Aggressive supportive care in NMS is essential. It is likely that mechanical ventilation, IV fluids, antihypertensives, and benzodiazepines will be required. Maximally aggressive surface cooling should be used, including cooling blankets and axillary ice packs. The use of endovascular cooling has not been evaluated for the treatment of NMS, but if it was my family member as the patient, I’d be pushing hard for this intervention to get the patient’s temperature down.
Recommended treatments for NMS are based upon case reports and clinical experience, not upon data from clinical trials. Commonly recommended medications are dantrolene, bromocriptine, and amantadine. Their use is controversial and largely unsupported. However due to lack of other proven treatments and high morbidity and mortality of the disorder, it is likely one or more of these medications will be requested for a patient who develops NMS.
Dantrolene doses of 1 to 2.5 mg/kg IV are typically used and can be repeated to a maximum dose of 10 mg/kg/day. Efficacy includes reduction of heat production and rigidity, effects are reported within minutes of administration. The duration of treatment required is unclear, with recommendations ranging from a few to 10 days of treatment.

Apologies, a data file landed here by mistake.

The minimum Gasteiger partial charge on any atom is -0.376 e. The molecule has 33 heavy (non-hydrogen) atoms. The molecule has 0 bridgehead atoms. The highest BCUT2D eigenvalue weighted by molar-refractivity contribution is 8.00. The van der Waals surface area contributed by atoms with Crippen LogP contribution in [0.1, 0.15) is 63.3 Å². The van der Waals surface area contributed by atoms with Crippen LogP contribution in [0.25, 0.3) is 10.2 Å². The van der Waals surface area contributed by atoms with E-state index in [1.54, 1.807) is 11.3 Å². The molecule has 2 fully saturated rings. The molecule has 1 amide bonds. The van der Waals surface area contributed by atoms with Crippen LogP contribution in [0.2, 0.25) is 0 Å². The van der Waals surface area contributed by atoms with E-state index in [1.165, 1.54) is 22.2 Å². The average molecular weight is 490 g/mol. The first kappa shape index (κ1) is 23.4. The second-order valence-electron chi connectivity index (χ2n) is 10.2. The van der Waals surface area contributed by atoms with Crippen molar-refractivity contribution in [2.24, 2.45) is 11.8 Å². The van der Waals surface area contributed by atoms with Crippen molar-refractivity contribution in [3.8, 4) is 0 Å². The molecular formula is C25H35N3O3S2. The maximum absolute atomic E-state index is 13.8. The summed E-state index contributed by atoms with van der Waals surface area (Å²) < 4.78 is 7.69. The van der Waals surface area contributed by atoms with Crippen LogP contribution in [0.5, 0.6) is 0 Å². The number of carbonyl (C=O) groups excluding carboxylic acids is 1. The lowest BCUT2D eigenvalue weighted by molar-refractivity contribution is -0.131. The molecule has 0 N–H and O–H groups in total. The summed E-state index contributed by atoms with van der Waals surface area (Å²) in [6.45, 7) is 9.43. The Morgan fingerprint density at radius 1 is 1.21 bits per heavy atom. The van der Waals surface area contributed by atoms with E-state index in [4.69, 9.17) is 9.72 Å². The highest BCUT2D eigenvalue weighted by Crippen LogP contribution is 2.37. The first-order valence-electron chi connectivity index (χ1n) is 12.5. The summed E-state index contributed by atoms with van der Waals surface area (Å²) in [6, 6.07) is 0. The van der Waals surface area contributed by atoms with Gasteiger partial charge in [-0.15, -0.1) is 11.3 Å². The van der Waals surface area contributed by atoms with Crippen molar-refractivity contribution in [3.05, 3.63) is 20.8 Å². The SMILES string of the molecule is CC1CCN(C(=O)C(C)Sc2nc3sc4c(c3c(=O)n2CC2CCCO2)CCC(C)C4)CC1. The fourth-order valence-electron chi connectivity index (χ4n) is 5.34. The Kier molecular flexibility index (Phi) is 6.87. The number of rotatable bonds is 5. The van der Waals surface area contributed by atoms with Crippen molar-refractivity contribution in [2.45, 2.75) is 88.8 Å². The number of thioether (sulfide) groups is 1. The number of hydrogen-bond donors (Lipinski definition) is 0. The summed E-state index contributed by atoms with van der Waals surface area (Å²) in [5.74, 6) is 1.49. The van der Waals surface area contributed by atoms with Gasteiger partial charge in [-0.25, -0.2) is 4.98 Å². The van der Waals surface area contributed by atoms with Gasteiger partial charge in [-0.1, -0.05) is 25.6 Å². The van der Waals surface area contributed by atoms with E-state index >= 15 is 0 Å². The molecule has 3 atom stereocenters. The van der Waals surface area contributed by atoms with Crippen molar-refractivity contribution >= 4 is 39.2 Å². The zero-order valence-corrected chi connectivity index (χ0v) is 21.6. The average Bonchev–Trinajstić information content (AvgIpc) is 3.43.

Bromocriptine, a dopamine agonist, is given to restore lost dopaminergic tone. Start with 2.5 mg by mouth or gastric tube every six to eight hours and titrate up to a maximum of 40 mg/day. Continue bromocriptine for 10 days after NMS is controlled and then taper slowly.
Amantadine has dopaminergic and anticholinergic effects and is used as an alternative to bromocriptine. I’ve never used it for this purpose. The starting dose is 100 mg by mouth or gastric tube and is titrated upward as needed to a maximum of 200 mg every 12 hours.
The MHAUS website also has a section for neuroleptic malignant syndrome, and there is a separate hotline that can be used to contact a clinician with expertise in NMS. I’ve used this hotline once before. It took a little longer than the MH hotline to reach the clinician, but they were very helpful with giving specific treatment recommendations.
A thorough review of current and recent medications helps to differentiate MH, SS, and NMS. Malignant hyperthermia is extremely rare in the postoperative setting, and serotonin syndrome has a faster onset and neuromuscular hyperactivity while neuroleptic malignant syndrome has a slower onset and neuromuscular hypoactivity.